Do you have problems sleeping on Sunday nights knowing that you have to return to work the next morning? Are you constantly daydreaming about your dream job? Are you always checking the clock at work, counting down the minutes until the day ends? If so, you might be suffering from workplace blues.
Don Thibert, director of academic affairs for Everest College, has decades of experience helping thousands of individuals a year move into progressive new careers. The seasoned career expert says it’s important to evaluate your work situation and offers great advice for finding career happiness.
“Most people are so desensitized by the daily grind that they don’t even realize they’re unhappy, let alone what to do about it. Given the recession, people are too busy just trying to keep their heads above water – they don’t have time to imagine the work situation that would make them really happy,” says Thibert.
To determine how blue you really are, Thibert suggests tracking your workplace blues for a month.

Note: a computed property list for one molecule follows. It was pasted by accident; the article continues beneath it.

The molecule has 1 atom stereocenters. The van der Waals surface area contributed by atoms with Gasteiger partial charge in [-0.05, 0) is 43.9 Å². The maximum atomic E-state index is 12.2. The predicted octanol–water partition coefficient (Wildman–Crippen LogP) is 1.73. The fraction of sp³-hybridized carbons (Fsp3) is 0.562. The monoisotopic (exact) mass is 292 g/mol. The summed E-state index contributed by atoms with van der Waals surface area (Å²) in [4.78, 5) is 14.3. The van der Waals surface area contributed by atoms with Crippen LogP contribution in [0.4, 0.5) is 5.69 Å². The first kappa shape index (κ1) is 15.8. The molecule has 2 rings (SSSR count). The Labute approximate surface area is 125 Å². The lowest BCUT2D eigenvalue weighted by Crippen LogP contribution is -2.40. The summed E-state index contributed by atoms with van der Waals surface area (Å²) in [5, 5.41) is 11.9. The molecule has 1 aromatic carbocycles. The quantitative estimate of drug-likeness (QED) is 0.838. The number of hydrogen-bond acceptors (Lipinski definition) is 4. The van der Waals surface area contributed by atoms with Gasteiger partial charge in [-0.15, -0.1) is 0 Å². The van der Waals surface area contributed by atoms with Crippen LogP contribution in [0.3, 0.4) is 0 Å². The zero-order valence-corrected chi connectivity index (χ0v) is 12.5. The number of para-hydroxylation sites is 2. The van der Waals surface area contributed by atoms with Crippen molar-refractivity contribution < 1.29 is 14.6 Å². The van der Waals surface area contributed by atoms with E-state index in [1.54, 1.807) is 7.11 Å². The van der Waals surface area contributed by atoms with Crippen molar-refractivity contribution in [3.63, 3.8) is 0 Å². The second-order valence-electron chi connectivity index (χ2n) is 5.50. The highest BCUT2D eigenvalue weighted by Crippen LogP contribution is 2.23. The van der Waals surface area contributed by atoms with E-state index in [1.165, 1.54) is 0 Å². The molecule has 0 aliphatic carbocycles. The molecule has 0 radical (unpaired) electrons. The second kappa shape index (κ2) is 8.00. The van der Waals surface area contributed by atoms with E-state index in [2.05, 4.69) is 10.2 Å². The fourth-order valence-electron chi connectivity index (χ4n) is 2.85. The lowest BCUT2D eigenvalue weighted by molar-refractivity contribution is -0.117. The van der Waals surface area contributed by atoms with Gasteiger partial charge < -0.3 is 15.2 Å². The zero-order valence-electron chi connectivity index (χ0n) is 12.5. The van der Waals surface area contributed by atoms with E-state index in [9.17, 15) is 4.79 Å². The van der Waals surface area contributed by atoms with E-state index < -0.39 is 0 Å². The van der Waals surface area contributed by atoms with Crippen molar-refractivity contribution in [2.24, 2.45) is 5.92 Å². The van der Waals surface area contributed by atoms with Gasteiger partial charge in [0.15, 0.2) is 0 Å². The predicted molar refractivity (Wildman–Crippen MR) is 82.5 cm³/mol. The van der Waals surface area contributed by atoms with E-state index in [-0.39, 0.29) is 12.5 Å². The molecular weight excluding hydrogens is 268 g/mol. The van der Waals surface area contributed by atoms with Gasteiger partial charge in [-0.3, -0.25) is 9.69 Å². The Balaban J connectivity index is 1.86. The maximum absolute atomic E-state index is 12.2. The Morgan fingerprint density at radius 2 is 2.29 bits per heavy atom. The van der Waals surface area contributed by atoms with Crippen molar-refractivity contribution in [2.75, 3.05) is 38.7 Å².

“Keep a daily record of what made you happy or unhappy each day and give yourself a score on a scale of one to 10, one being totally unbearable unhappiness and 10 being an absolute joy. By the end of the month you should be able to identify if you’re happy — specifically what you like and don’t like about your work,” says Thibert. “If your average score at the end of the month is six or lower, it’s time to start strategizing for happiness.”
New evidence north of the border shows that Americans are not alone in experiencing workplace blues. A recent survey commissioned by Everest College found 59 percent of Canadians said 2009 was mediocre at best; one quarter called it either “a downer” or downright “depressing” and nearly three quarters said they suffer work-related blues at least occasionally.
“For some, it’s possible to find happiness in their current job,” explains Thibert. “But there are still many with a failing grade in the happiness department. In those situations, career training is a door opener to a more rewarding work life and greater overall satisfaction. Every day I see how it can really change your life and I encourage people to meet with counselors if they need some help to evaluate their career training options.”